Giovanna d'Arco / Odyssey Opera

by Ed Tapper

EDGE Media Network Contributor

Friday April 6, 2018

Haeran Hong in Odyssey Opera's "Giovanni d'Arco."
Haeran Hong in Odyssey Opera's "Giovanni d'Arco."  

For the finale of its season consisting of five operatic works based on the Joan of Arc legend, Odyssey Opera is presenting two performances of Verdi's "Giovanna d'Arco" at the Huntington Avenue Theatre. (It is repeated on Saturday, April 6 at 7:30 pm.) Perhaps due to its sober musical style and somber mood, the opera is rarely staged. The work does not display the consistent inspiration Verdi lavished on many of his other operas, yet, on hearing the score, one is struck by its many gorgeous touches, as well as several pre-echoes of masterpieces to follow.

Based loosely on Schiller, Solera's libretto has Giovanna dying on the battle field, instead of being burned at the stake, a modification that makes staging far less complicated. In true operatic tradition, Giovanna resuscitates herself just long enough to sing in the majestic final ensemble. Yet the work deviates from the classic operatic formula in that there is little romantic development between the leading tenor and soprano roles.

The part of King Charles of France was composed for a tenor, and in this production was sung by Marc Heller. His voice is unusual, as it has a baritonal color in the lower registers, then ascends to a piercing, dramatic tenor at the top. He modulated his sound somewhat in his opening aria, "Sotto una quercia;" but as the opera progressed, the high notes proved too voluminous and harsh, especially in a small theater like the Huntington.

Even more strident was baritone Daniel Sutin, who portrayed Giacomo, Giovanna's disgruntled father. His gargantuan baritone is certainly impressive in scale, yet he sang his role with an unrelieved fortissimo that became unnerving. It was most detrimental in the more tender moments with his daughter. Though his high notes had a biting edge, the low passages were tremulous. In a large outdoor venue such as the Arena in Verona, his singing may have been better appreciated.

From a physical and vocal standpoint, Haeran Hong made a believable, adolescent heroine. The petite soprano has an attractive, lyric instrument, with an affecting timbre. The act I, "O fatidica foresta," Giovanna's most famous aria, was impeccably sung; and Hong held her own in the many ensembles, giving a highly musical reading of the part. However, her light voice was no match for those of her colleagues, and it lacked the weight and power to satisfy the heroic aspects of a role previously sung by the likes of spinto sopranos such as Renata Tebaldi and Montserrat Caballe.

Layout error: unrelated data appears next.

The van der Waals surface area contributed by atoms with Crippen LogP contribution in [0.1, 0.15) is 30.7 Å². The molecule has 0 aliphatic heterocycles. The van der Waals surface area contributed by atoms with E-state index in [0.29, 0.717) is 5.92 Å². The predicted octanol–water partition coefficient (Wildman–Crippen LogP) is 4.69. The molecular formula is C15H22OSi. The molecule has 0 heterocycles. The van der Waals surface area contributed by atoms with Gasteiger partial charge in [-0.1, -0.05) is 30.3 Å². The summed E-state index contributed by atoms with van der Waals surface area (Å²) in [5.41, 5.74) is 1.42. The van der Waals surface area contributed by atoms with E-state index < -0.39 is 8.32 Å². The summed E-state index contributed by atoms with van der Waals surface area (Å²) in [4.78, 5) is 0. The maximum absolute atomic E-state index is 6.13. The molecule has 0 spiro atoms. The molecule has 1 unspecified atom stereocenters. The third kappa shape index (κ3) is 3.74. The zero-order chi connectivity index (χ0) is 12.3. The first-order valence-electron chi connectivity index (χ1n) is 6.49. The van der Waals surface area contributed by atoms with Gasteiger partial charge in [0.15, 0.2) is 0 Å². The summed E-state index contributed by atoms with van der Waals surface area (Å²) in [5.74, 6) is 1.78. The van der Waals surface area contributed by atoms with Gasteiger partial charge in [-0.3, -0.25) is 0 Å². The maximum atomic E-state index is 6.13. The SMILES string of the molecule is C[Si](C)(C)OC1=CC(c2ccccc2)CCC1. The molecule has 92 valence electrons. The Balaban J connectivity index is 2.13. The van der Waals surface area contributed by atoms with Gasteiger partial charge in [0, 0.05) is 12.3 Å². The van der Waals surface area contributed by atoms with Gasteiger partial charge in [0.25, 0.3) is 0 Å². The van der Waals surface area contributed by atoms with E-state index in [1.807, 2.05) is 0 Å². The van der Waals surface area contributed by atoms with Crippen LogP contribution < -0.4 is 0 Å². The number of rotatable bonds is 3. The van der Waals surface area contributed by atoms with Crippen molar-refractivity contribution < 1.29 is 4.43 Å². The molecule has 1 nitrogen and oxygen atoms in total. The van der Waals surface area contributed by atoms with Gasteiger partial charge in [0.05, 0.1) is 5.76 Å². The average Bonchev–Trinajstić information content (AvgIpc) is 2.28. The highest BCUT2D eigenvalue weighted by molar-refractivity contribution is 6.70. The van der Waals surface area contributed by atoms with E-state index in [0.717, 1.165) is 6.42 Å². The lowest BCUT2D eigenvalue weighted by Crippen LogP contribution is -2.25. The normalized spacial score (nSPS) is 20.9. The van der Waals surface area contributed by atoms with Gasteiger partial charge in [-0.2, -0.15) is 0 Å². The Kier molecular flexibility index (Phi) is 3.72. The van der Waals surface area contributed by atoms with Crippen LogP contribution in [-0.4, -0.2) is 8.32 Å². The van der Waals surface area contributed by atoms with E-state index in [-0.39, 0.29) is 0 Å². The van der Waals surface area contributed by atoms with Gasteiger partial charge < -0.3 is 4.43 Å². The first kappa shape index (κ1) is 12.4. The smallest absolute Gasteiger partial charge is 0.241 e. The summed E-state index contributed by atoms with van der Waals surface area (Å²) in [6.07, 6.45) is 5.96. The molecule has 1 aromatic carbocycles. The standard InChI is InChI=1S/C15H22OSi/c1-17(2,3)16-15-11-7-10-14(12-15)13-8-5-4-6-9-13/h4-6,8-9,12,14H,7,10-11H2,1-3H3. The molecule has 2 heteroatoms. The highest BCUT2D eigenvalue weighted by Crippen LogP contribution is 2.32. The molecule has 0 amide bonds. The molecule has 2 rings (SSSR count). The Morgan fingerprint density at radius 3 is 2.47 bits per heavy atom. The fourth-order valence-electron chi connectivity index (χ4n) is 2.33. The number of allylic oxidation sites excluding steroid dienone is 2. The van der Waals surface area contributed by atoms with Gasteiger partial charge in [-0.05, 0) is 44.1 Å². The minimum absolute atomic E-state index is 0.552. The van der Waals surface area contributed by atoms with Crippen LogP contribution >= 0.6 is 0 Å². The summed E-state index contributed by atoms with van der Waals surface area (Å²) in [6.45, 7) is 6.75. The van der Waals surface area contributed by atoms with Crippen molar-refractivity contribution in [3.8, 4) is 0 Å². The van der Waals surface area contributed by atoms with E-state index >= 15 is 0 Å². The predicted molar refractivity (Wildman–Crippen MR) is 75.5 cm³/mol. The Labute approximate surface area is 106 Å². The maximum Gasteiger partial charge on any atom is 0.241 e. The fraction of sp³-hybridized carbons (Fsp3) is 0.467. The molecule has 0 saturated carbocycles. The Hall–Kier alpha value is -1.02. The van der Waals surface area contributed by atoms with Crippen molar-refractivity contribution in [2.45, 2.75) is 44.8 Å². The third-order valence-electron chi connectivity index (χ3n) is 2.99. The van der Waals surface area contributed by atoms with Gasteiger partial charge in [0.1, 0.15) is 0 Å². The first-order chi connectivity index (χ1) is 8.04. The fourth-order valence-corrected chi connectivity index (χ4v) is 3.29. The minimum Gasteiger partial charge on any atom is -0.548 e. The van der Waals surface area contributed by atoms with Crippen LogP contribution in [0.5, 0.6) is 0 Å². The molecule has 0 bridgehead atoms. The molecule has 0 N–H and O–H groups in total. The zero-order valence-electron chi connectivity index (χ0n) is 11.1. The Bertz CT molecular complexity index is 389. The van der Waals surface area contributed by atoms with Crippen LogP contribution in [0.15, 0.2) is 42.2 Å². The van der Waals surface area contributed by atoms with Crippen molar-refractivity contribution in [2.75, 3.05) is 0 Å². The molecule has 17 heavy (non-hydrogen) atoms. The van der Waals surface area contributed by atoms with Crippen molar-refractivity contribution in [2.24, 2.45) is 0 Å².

Considering the subject matter, Verdi composed no bravura music for the soloists. Suppressing solo virtuosity, he emphasizes the chorus more than he did in most of his other works. After a shaky start, the Odyssey Opera Chorus hit its stride, and sang well throughout, providing a rousing accompaniment to a number of the larger set pieces. Gil Rose's conducting was taut and spirited. The orchestra played with real vigor under his direction, and special praise should be given to the woodwind section for its expert handling of the solos in Verdi's tuneful overture.

The well-staged production was framed by sets that consisted of simple architectural elements set against a black textured backdrop, which managed to evoke a medieval flavor. The period costumes, quite lavish by today's standards, certainly helped. Giovanna's heavenly visions were enacted by dancers in outspread, silver wings; and in the heroine's final ascension into heaven, she unfurled wings of gold iridescence, and walked toward a golden orb at the back of the stage.

In spite of its uneven vocalism, Odyssey Opera's "Giovanni d'Arco" proved a respectable production of this Verdi rarity. The company merits high praise for continuing its mission to present to local audiences unusual works from the operatic repertoire.

The remaining performance of "Giovanni d'Arco" takes place on Saturday, April 7, 7:30 pm at the Huntington Avenue Theatre, 264 Huntington Avenue, Boston, MA. For ticket information and further details, visit the Odyssey Opera website.